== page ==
Coronavirus: Freed US detainee in Iran has Covid-19 symptoms

Michael White was released from prison on medical grounds last week but has returned to hospital

This photo provided courtesy of the White family, shows U.S. Navy veteran Michael White, Thursday, March 19, 2020 in Mashhad, Iran. Two Americans imprisoned in the Middle East have been released. Iran has granted a medical furlough to U.S. Navy veteran Michael White as part of its efforts to curb the spread of coronavirus, and a Lebanese judge orderrs the release of Amer Fakhoury because more than 10 years had passed since the crimes he was accused of committing.  (Courtesy of the White Family via AP)

A former US serviceman released from an Iranian jail last week on medical grounds has been admitted to hospital with symptoms consistent with Covid-19, his spokesman said.

Michael White, who has been in jail since 2018 accused of insulting the supreme leader, was taken to a hospital ward crowded with coronavirus patients suffering from shortness of breath and a high fever, Jonathan Franks, his family spokesman said.

He has been tested for the virus but the results have not yet come back.

“Michael is an immuno-compromised cancer patient and his situation is urgent,” the statement said.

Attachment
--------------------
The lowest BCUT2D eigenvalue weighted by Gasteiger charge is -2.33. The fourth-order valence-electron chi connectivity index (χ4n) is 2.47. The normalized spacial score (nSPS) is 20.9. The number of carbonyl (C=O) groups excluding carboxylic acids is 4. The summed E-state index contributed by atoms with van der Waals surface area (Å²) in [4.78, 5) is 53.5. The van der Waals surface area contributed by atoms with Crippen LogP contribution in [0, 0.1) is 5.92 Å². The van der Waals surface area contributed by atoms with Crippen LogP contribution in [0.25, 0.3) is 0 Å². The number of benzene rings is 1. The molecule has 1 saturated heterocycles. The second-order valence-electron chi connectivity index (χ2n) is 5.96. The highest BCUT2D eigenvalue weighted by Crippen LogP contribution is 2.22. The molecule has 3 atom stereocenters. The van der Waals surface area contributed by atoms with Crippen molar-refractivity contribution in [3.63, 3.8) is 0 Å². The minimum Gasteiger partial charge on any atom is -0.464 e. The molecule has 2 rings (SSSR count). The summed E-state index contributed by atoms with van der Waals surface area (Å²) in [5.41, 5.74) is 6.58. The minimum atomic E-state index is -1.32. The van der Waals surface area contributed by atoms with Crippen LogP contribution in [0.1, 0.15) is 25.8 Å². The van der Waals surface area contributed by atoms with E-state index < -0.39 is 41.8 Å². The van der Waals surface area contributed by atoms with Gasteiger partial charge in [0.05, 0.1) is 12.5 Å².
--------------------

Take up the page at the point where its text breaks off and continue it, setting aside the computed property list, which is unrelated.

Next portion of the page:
He and Iranian-British charity worker Nazanin Zaghari-Ratcliffe were among some 85,000 prisoners temporarily freed by the regime as it battles to curb the devastating spread of coronavirus.

Under the terms of his temporary release from prison, Mr White, 48, is not allowed to leave Iran but Bill Richardson, a former governor of the US state of New Mexico, has contacted senior Iranian officials to try to get him flown out of the country.

“Not only will this allow Michael to receive additional treatment here in the United States, but it will help protect Iranian citizens from further exposure and free up their own medical personnel to treat their own citizens,” Mr White’s family spokesman said.

Iran has the sixth highest number of reported cases of the virus globally with more than 29,000 cases and a death toll of 2,234 – a tenth of the global total.

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